The tour of Zimbabwe was finally given the go-ahead after the authorities in Harare lifted a media ban on 13 British journalists but not in time to save Friday's opening one-day match in the Zimbabwe capital.
However, England and Wales Cricket Board (ECB) director of cricket operations John Carr warned the regime of Robert Mugabe that they will not tolerate any political interference during the five match, ten-day visit.
"Any politicisation of the tour can lead to firm and decisive action being taken," said Carr at a news conference here on Thursday.
"We received assurances on our pre-tour visit that there is no intention to politicise the tour."
Earlier, in a statement issued at the England squad's base here, an ECB spokesman confirmed the team would fly out to Harare on Friday and that the opening match would be rescheduled.
England spokesman Andrew Walpole told Sky News: "The team is booked on a plane from Johannesburg to Harare which leaves at 1030am tomorrow (0830 GMT Friday). The first one-day international between Zimbabwe and England will not take place now tomorrow."
"I can say that the ECB is committed to playing a five-match series against Zimbabwe and further discussions will now need to take place about the precise scheduling of those games."
The second one-day match is currently scheduled for Sunday, also in Harare.
ECB chairman David Morgan said: "The whole incident (banning the journalists) has been regrettable but it has now been resolved."
The players' representative Richard Bevan said that English cricket was in a "no-win situation".
"The last 24 hours have disappointed and saddened the players," said Bevan.
"It is naive to think that sport and politics don't mix but the players have been used as political pawns and that is unacceptable."
Zimbabwe Information Minister Jonathan Moyo explained the u-turn on the journalists' visas.
"Delays in clearing 13 of the 55 had been encountered because the journalists had supplied insufficient information," he told ZBC radio, which reported that some of the journalists did not have their names on the websites of organisations they claimed to be working for."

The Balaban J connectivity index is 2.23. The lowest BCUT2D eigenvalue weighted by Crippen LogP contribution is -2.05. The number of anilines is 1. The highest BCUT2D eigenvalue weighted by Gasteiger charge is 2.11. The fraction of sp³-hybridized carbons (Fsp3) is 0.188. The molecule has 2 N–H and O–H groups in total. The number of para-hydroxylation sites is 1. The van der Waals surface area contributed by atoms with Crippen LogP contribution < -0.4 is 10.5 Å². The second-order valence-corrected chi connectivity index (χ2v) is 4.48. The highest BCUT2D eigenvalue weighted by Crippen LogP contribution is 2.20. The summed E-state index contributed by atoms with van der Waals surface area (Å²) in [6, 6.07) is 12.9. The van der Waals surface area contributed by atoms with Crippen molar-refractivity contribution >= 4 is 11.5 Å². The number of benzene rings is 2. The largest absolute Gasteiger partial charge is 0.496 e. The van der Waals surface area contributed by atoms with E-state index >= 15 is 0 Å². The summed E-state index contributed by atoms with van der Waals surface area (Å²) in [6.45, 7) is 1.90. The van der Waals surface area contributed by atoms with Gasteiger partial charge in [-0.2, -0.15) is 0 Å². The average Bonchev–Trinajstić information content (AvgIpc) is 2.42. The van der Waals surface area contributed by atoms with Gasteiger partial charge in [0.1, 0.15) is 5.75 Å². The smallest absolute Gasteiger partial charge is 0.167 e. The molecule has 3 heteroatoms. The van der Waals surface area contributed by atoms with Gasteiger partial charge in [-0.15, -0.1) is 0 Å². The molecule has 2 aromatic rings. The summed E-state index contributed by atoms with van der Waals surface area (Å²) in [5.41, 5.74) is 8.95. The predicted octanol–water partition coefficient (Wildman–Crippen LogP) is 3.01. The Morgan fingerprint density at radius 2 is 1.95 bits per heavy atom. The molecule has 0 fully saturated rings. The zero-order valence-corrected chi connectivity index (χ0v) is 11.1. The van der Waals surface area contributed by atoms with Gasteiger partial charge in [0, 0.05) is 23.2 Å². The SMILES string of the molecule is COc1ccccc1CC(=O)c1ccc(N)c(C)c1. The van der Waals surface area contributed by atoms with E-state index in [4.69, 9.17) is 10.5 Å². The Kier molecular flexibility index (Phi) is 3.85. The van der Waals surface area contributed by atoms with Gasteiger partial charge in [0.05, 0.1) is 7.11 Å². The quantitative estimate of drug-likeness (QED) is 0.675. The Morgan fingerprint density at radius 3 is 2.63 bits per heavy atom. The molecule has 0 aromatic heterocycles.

Moyo said: :Further enquiries have since been carried out and all journalists have been cleared for accreditation" by the country's official media commission."
The delay in clearing the 13 journalists, which had threatened to scupper the forthcoming series of one-day internationals, was purely "an administrative matter that would have been speeded up had the affected journalists supplied the necessary information on time," the report said.
Under the International Cricket Council's Future Tours Programme, tours can only be cancelled on the advice of a government or because of overriding security and safety worries.
The ECB could face a two million-dollar ICC fine and suspension from the international game if England pull out for any other reason.
In a statement ICC president Ehsan Mani said: "The non-accreditation of these cricket journalists by the Zimbabwe Government was a very serious issue and the ICC welcomes the reversal of this original decision."
He added: "The commitment of the Zimbabwe Cricket chairman, Peter Chingoka, and the England and Wales Cricket Board chairman, David Morgan, has been critical to the resolution of this issue."
The Zimbabwe government accuses Britain's press of having a hostile news agenda towards its former colony, aimed at tarnishing the reputation of president Mugabe's government.
In the past British journalists have been accused of trying to sneak into the country under the pretext of covering sport to cover other stories.
The government has banned the BBC from reporting permanently from Zimbabwe, while two other news correspondents for the Daily Telegraph and the Guardian have been evicted from the country in recent years.
Zimbabwe accuses Britain of working with the main opposition party to effect a regime change in the country.